Dr. David M. Levine
Associate Chair, Medicine
Johns Hopkins University

Dr. Levine has worked tirelessly to improve the health of east and west Baltimore while building bridges between Hopkins and its neighbors. His efforts include developing new programs and community-based interventions to improve access and use of health services. In collaboration with colleagues and community leaders, Dr. Levine has successfully obtained grant support to enhance health care and public health in East Baltimore. Currently, he is heading a program in Baltimore's Sandtown-Winchester area to improve control of high blood pressure, decrease smoking and excessive alcohol intake, improve dietary patterns and decrease the prevalence of cardiovascular disease. He has helped create church-based and sponsored community health centers, programs for the elderly and People United for Living in a Safe Environment.

Dr. Douglas MacIver
Associate Director, Center for Social Organization of Schools
Johns Hopkins University

Dr. MacIver is the dominant figure behind founding and developing the Baltimore Christian School. Thanks to his involvement in this volunteer-driven, interdenominational elementary school, minority children of the Pen Lucy neighborhood receive an excellent academic education regardless of their family's financial status. As School Board President, Dr. MacIver chairs board meetings, oversees curriculum decisions, spearheads fundraising and development, hires staff, is liaison between parents and the school and oversees decisions vital to the daily operations. Dr. MacIver strives to shop the importance of racial reconciliation through service to his neighbors in Baltimore City.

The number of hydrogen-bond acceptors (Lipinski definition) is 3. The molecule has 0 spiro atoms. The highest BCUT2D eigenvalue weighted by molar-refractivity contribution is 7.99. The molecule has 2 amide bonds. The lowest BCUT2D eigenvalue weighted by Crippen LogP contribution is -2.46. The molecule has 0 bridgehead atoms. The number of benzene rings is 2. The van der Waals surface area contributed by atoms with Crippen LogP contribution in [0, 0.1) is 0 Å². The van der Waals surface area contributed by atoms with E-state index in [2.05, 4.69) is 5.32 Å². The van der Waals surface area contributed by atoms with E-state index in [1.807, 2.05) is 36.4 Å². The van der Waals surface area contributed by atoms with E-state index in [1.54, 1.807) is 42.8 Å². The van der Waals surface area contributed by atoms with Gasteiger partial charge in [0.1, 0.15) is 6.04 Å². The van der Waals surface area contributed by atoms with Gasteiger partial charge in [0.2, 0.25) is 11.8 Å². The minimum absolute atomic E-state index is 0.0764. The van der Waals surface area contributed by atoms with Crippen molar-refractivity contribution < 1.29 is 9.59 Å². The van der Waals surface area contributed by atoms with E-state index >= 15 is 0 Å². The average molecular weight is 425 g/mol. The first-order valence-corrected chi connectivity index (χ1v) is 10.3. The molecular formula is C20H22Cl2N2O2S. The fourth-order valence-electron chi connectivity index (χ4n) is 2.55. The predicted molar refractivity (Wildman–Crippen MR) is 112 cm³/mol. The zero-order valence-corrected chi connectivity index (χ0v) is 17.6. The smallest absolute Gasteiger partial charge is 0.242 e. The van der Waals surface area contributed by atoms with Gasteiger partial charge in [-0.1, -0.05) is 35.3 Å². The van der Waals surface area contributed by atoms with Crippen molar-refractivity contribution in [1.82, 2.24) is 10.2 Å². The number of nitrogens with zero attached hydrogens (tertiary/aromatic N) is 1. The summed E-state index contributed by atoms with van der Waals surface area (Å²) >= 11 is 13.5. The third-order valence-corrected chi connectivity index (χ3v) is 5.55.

J. Courtand Robinson, M.D., M.P.H.
Associate Professor
Johns Hopkins University
Dr. Robinson has been a community and international health advocate since the 60's. He is both a direct-care provider and a spokesperson against racism, for the rights of women and children, gays and lesbians, and fair housing. He supports securing National Health Insurance for all Americans, assuring family planning options for under-insured community members and reducing domestic violence. Dr. Robinson helped set up the Rape Crisis Center and has treated and testified on behalf of numerous victims of sexual assault. In association with Physicians for Social Responsibility, he opposes international violence and domestic violence with no thought of compensation. He has lobbied tirelessly at both the state and national levels, both church and state, for funding to provide adequate and appropriate services to women and their children. He has dedicated his medical and personal career to the issues which impact many aspects of society.

Ernest A. Truax
Central Services Educator
The Johns Hopkins Hospital
Ernie Truax began as a volunteer firefighter in 1965, and over the past 32 years he has completed training through the University of Maryland Fire & Rescue Institute. In addition, he has obtained a Firefighter III and a Rescue Technician Certification, through the National Certification Institute. Ernie has served at many many levels within the organization, both at a local and county level. Also, he has been instrumental in the training and guidance of a number of youth within the community. His leadership and guidance have helped to develop several young men into fine leaders of the community, to say nothing of the countless property and job losses the community would have suffered without the direct leadership of Chief Truax.

-- JHMI --